Hantavirus Surveillance

On November 14th, District staff, in conjunction with the California Department of Public Health, trapped and tested rodents for Sin Nombre hantavirus at San Pedro Valley County Park.  Staff set 100 traps and caught twenty six rodents in them.  Each rodent was anesthetized, then measured and checked for parasites.  Laboratory staff then drew blood for the hantavirus antibody test.  After recovering from anesthesia, each rodent was carefully released at the exact location where it was trapped.  Staff tested a total of twenty four mice.  Test results showed that none of the animals tested had antibodies to Sin Nombre Virus.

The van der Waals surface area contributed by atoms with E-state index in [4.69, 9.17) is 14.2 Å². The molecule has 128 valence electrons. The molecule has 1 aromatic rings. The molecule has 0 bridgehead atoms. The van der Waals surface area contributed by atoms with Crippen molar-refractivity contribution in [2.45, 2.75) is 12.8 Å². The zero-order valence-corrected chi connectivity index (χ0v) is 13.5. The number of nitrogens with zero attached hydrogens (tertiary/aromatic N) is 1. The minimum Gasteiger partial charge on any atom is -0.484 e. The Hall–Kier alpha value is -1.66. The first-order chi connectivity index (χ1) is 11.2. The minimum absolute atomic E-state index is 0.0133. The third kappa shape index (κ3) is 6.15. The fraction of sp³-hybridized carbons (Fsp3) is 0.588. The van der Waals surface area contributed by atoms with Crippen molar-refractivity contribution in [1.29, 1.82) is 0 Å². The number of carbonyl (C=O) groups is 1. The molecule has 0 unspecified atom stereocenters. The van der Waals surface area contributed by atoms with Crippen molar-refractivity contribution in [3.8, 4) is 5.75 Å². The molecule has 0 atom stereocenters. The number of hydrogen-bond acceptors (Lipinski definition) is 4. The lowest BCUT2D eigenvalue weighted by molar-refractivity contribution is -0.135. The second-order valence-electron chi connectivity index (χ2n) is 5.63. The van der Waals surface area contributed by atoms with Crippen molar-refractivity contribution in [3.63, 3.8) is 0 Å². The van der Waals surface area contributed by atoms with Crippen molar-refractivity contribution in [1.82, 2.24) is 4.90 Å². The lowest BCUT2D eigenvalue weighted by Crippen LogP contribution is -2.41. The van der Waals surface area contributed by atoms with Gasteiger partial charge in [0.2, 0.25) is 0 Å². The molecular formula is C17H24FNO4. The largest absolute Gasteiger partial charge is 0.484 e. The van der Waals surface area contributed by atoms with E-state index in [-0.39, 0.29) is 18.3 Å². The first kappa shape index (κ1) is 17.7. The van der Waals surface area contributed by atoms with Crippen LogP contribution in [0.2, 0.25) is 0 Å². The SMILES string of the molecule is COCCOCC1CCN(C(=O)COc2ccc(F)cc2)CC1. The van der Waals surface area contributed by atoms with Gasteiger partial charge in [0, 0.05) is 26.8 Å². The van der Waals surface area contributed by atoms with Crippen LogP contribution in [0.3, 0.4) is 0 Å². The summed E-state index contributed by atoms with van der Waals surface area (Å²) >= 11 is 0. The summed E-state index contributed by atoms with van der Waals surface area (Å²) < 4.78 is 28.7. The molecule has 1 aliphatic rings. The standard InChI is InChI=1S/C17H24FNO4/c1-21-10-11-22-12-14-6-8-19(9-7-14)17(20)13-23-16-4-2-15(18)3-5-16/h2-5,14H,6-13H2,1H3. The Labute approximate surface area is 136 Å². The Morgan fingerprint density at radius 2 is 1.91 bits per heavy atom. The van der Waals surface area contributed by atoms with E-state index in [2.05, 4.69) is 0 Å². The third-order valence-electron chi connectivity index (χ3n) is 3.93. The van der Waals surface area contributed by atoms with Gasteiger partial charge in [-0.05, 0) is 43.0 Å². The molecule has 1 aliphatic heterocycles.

Sin Nombre Virus is the strain of hantavirus that causes Hantavirus Pulmonary Syndrome (HPS) in California.  It is typically contracted through exposure to the dried urine of Peromyscus maniculatus (deer mice) in enclosed spaces.  One to five weeks after exposure, an individual may experience flu-like symptoms, followed by nausea and vomiting, then difficulty breathing.  Surveillance from 1975 to present day has shown a 7.5% infection rate of Peromyscus mice at trapping sites along the coast and at San Bruno Mountain in San Mateo County, but no human cases of HPS have been determined to be contracted within the county.  Counties in California where exposure to Sin Nombre Virus is highest are Mono, Inyo, Mariposa, Tuolumne, Nevada and Kern Counties.